Major League Soccer – Week 3
The Situation: Toronto FC is leading Chivas USA 2-1 in the 44th minute of play.
The Play: A Toronto FC player controls the ball from a corner kick and drives a low cross in towards goal. The ball is touched by another Toronto FC player and directed into the goal.
The Decision: The assistant referee raises his flag indicating the player is offside and the goal is disallowed.
My Take: When the ball is played, we see that the attacking player’s head is nearer to the goal line than the second to last defender. The play is very close but the according to Law 11 (see below) an attacking player is offside if his body, feet or head are past the last defender. The referee assistant correctly identifies the offense and the goal is disallowed.
The Laws of the Game: Law 11 (Offside) states that a player is in an offside position when they are nearer to the opponents’ goal line than both the ball and the second to last defender. Being nearer includes when an attacking player’s head, body or feet are past the second to last defender.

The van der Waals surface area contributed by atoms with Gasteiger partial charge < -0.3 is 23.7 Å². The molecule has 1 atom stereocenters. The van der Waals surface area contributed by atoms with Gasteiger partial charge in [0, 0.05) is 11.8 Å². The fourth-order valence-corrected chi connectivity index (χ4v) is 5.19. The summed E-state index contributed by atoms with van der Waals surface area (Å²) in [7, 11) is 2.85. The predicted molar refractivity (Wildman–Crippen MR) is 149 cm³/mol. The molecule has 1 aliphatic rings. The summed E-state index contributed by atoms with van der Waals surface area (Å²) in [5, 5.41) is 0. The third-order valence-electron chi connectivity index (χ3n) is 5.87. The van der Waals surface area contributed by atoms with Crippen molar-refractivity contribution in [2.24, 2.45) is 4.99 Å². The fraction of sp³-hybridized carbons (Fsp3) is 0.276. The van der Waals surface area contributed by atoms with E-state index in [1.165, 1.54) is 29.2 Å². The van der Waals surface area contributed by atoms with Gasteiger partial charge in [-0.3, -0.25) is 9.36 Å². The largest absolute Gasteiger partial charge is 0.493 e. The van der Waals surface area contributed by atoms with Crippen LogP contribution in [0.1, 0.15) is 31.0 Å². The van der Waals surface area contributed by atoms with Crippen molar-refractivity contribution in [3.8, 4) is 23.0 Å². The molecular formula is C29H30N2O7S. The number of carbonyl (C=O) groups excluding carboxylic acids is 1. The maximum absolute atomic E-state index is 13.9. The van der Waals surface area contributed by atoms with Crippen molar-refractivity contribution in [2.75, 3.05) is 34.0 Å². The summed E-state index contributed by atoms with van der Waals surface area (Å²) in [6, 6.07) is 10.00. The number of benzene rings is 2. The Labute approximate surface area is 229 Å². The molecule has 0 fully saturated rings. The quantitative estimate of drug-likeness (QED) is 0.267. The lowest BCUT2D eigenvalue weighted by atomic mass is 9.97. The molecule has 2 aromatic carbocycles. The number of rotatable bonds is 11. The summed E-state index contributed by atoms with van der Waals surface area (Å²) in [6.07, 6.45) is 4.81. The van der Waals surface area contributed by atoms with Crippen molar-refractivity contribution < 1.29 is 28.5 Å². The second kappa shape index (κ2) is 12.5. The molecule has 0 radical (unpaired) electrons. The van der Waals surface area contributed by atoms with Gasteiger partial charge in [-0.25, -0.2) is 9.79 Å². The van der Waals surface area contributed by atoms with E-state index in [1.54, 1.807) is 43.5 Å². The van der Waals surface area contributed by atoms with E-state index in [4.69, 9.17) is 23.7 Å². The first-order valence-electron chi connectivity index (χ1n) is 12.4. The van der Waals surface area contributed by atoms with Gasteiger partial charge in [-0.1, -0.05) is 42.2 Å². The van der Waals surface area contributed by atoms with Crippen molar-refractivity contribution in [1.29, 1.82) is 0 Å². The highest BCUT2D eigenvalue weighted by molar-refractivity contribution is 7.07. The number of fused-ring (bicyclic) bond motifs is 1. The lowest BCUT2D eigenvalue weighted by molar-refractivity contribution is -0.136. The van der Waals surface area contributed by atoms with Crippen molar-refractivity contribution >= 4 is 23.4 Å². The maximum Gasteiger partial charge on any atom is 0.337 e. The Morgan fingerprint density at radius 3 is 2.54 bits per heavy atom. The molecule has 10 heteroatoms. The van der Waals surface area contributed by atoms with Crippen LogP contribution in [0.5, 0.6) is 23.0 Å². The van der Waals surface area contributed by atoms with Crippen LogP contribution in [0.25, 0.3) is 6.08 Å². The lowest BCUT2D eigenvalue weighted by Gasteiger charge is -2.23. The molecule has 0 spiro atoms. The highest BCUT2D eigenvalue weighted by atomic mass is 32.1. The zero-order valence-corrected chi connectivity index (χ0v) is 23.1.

The Situation: Kansas City is leading Vancouver 2-0 in the 62nd minute of play.
The Play: An attacking player from Kansas City runs onto a through ball. The Vancouver defender appeals for an offside call as he believes the attacking player was behind the second to last defender when the ball was played.
The Decision: The referee allows play to continue and Kansas City scores a goal.
My Take: The referee and assistant referee are well positioned to make the correct call on the play. When examining Law 11 (see below) we clearly see that the attacking player is at least level with the second to last defender so play is allowed to continue as no offside offense has been committed.
The Laws of the Game: Law 11 (Offside) dictates that a player is not in an offside position if they are in their own half of the field of play, level with the second to last defender or level with the last two defenders.
Michael Kennedy is a current MLS referee and has officiates in the league since its founding in 1996. In addition to serving as a professional referee, he has also represented U.S. Soccer as both a FIFA referee and assistant referee.